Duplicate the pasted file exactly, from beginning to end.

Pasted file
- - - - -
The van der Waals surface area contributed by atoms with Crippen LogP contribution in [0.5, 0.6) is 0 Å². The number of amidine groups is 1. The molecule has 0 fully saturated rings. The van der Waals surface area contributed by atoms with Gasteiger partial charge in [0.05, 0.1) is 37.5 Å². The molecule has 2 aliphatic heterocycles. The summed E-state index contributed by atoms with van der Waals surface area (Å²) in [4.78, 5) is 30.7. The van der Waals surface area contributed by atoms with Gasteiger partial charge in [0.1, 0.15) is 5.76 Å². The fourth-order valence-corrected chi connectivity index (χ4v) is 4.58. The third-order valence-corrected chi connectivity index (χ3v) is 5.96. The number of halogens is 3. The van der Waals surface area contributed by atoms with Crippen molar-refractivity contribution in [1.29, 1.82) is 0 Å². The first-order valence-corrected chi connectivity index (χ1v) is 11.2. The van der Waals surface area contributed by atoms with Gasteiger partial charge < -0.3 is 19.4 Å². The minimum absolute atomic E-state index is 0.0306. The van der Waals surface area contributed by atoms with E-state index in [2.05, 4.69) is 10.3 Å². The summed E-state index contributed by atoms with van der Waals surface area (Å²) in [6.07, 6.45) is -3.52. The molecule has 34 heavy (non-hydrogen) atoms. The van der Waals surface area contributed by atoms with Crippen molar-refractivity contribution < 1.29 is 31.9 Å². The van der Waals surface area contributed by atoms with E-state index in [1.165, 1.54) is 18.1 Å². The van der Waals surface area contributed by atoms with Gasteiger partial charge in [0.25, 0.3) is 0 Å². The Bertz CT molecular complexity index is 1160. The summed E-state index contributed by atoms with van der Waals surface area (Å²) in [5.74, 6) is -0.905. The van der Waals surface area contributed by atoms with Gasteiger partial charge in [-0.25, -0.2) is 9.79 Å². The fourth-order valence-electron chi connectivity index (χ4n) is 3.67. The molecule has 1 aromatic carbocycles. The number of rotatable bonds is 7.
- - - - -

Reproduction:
The van der Waals surface area contributed by atoms with Crippen LogP contribution in [0.5, 0.6) is 0 Å². The number of amidine groups is 1. The molecule has 0 fully saturated rings. The van der Waals surface area contributed by atoms with Gasteiger partial charge in [0.05, 0.1) is 37.5 Å². The molecule has 2 aliphatic heterocycles. The summed E-state index contributed by atoms with van der Waals surface area (Å²) in [4.78, 5) is 30.7. The van der Waals surface area contributed by atoms with Gasteiger partial charge in [0.1, 0.15) is 5.76 Å². The fourth-order valence-corrected chi connectivity index (χ4v) is 4.58. The third-order valence-corrected chi connectivity index (χ3v) is 5.96. The number of halogens is 3. The van der Waals surface area contributed by atoms with Crippen molar-refractivity contribution in [1.29, 1.82) is 0 Å². The first-order valence-corrected chi connectivity index (χ1v) is 11.2. The van der Waals surface area contributed by atoms with Gasteiger partial charge < -0.3 is 19.4 Å². The minimum absolute atomic E-state index is 0.0306. The van der Waals surface area contributed by atoms with E-state index in [2.05, 4.69) is 10.3 Å². The summed E-state index contributed by atoms with van der Waals surface area (Å²) in [6.07, 6.45) is -3.52. The molecule has 34 heavy (non-hydrogen) atoms. The van der Waals surface area contributed by atoms with Crippen molar-refractivity contribution < 1.29 is 31.9 Å². The van der Waals surface area contributed by atoms with E-state index in [1.165, 1.54) is 18.1 Å². The van der Waals surface area contributed by atoms with Gasteiger partial charge in [0.25, 0.3) is 0 Å². The Bertz CT molecular complexity index is 1160. The summed E-state index contributed by atoms with van der Waals surface area (Å²) in [5.74, 6) is -0.905. The van der Waals surface area contributed by atoms with Gasteiger partial charge in [-0.25, -0.2) is 9.79 Å². The fourth-order valence-electron chi connectivity index (χ4n) is 3.67. The molecule has 1 aromatic carbocycles. The number of rotatable bonds is 7.